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Student Blog: Graduating in a Time of a Pandemic: A Performing Arts Student's Edition

COVID-19 was a hard pill to swallow for all of us, including a graduating Performing Arts student like me. Here is an insight into how it was like for me.

Student Blog: Graduating in a Time of a Pandemic: A Performing Arts Student's Edition

Graduating in a time of a Pandemic: A Performing Arts Student's Edition

As the well known saying goes, "the show must go on". But now that we're still living amidst a pandemic, until what extent does that saying hold true?

No one in their wildest dreams would have imagined that we would live in a time such as this. We all thought plagues were a thing of the past like in Shakespeare's time. But here we are! Living in both fear and hope with a virus that has created such catastrophic effects across the world. One of them would be the suspension of live theater. On the flip side, the lockdown has brought new beginnings and discoveries for the performing arts even to a student like me.

Early 2020, I had both classes and after school rehearsals for an original show about the school's founder. Other than that, I was very much looking forward to ending my college years with a Shakespearean production that was to be a combination of three different plays. I was finishing my junior year when suddenly all I thought to be normal was replaced with the "new normal". All the excitement was sucked out of me once I learned that the initial suspension of classes that was to last a week extended to become the first and strictest level of community quarantine in the country. Oh, how upsetting it was for all of us. My best friend and I were contemplating whether we just wait things out and not complete our last year by attending online classes. Who wants that? In the end, we both realized that we had no other choice but to spend our last days in college through our laptops in our homes. It was difficult to accept that life as we knew it would change in one instant. We were saddened and frustrated with the situation. Like with any circumstance, we are met with both the good and bad outcomes. What matters is whether we allow the negativity to consume us or we face it head on with the right attitude and spirit.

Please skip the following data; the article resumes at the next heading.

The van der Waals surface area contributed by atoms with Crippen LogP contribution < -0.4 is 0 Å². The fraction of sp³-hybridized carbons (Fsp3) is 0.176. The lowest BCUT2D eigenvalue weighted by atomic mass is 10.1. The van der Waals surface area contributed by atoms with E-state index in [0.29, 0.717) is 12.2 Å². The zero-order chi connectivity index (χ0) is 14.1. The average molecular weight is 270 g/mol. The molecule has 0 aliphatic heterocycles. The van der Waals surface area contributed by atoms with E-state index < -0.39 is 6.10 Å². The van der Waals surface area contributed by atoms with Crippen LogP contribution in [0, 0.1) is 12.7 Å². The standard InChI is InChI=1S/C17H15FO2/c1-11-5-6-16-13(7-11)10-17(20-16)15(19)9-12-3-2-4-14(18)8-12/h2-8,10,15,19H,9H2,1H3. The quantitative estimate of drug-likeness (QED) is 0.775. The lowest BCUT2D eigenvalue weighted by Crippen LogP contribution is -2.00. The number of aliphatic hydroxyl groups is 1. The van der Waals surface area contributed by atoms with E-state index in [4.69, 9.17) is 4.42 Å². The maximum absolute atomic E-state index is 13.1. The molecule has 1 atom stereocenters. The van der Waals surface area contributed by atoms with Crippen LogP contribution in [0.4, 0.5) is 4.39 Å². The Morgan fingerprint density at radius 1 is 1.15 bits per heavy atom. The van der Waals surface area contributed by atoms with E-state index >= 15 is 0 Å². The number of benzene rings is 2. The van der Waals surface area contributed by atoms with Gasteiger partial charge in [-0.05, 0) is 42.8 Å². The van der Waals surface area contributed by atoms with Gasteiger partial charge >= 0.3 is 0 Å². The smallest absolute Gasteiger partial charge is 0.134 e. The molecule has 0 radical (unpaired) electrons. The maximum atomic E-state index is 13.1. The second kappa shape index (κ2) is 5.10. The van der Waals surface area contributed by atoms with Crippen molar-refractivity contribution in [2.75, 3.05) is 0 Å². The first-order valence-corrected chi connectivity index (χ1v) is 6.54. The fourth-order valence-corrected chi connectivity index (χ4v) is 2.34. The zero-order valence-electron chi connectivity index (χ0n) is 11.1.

One thing's for sure, it was an advantage for me to work and complete my thesis during a time like this. Prior to the lockdown, students were required to spend money to travel to their interviewees. It definitely worked to my advantage having the internet as my way to reach out to people and conduct the interviews through Zoom. I managed to get all the data I needed for my review of related literature through online resources. It just made things easier and faster. However, the expectations are higher nowadays given the fact that we have the internet at our fingertips. In any case, what seemed to be a challenge turned into a great learning experience and stepping stone as I worked my way towards graduation.